• boreal forest;
  • cambium;
  • cell differentiation;
  • microcoring;
  • Picea mariana;
  • xylogenesis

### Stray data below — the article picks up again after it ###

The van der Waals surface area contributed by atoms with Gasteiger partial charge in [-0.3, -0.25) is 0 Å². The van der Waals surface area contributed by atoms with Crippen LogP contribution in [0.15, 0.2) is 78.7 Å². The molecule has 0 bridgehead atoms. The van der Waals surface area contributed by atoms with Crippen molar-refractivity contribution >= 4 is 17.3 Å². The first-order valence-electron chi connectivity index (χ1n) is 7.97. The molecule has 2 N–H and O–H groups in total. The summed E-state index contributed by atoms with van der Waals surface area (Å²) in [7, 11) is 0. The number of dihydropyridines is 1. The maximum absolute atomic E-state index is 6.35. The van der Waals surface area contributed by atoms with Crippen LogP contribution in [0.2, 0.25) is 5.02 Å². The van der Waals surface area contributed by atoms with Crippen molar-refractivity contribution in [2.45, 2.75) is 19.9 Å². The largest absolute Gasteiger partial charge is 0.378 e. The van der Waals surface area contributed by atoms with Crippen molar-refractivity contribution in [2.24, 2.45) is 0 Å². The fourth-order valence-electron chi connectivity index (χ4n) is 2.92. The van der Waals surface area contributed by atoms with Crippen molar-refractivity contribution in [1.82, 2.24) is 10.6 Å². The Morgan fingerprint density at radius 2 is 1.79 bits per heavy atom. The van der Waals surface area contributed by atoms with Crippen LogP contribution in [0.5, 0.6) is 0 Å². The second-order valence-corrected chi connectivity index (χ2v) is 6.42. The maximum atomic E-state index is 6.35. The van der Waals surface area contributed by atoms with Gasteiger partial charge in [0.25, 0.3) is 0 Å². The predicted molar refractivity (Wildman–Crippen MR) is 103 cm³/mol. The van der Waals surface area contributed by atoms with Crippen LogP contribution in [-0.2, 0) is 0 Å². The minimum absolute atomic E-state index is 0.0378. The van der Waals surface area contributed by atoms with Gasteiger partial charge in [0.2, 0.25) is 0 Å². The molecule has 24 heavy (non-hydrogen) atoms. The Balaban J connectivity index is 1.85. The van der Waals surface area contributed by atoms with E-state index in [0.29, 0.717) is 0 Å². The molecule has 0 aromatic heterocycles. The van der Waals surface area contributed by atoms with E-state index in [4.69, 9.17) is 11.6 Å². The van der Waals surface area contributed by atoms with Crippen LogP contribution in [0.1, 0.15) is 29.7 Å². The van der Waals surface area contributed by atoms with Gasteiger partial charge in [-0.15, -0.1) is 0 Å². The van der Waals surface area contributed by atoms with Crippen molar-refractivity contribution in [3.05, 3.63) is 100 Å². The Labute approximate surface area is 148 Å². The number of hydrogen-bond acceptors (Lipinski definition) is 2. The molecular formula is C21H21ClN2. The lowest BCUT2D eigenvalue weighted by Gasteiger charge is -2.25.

In the next century, the boreal ecosystems are projected to experience greater rates of warming than most other regions of the world. As the boreal forest constitutes a reservoir of trees of huge ecological importance and only partially known economic potential, any possible climate-related change in plant growth and dynamics has to be promptly predicted and evaluated. A model for assessing xylem phenology in black spruce [Picea mariana (Mill.) B.S.P.] using daily temperatures and thermal thresholds was defined and applied to predict changes in onset, ending and duration of xylem growth under different warming scenarios with temperatures rising by up to 3 °C. This was achieved by collecting and analyzing a dataset obtained from a 7-year monitoring of cambium phenology and wood formation on a weekly time-scale in trees growing in four sites at different latitudes and altitudes in the Saguenay-Lac-Saint-Jean region (Quebec, Canada). The onset of xylem growth occurred between mid-May and early June while the end ranged between mid-September and early October, resulting in a growing season of 101–141 days. The model predicted longer duration of xylem growth at higher temperatures, with an increase of 8–11 days/ °C, because of an earlier onset and later ending of growth. With an increase of 3 °C in the mean temperature during the year, the duration of xylem growth changed on average from 125 to 160 days. The predicted changes in cambial phenology could significantly affect future wood production of the boreal ecosystems.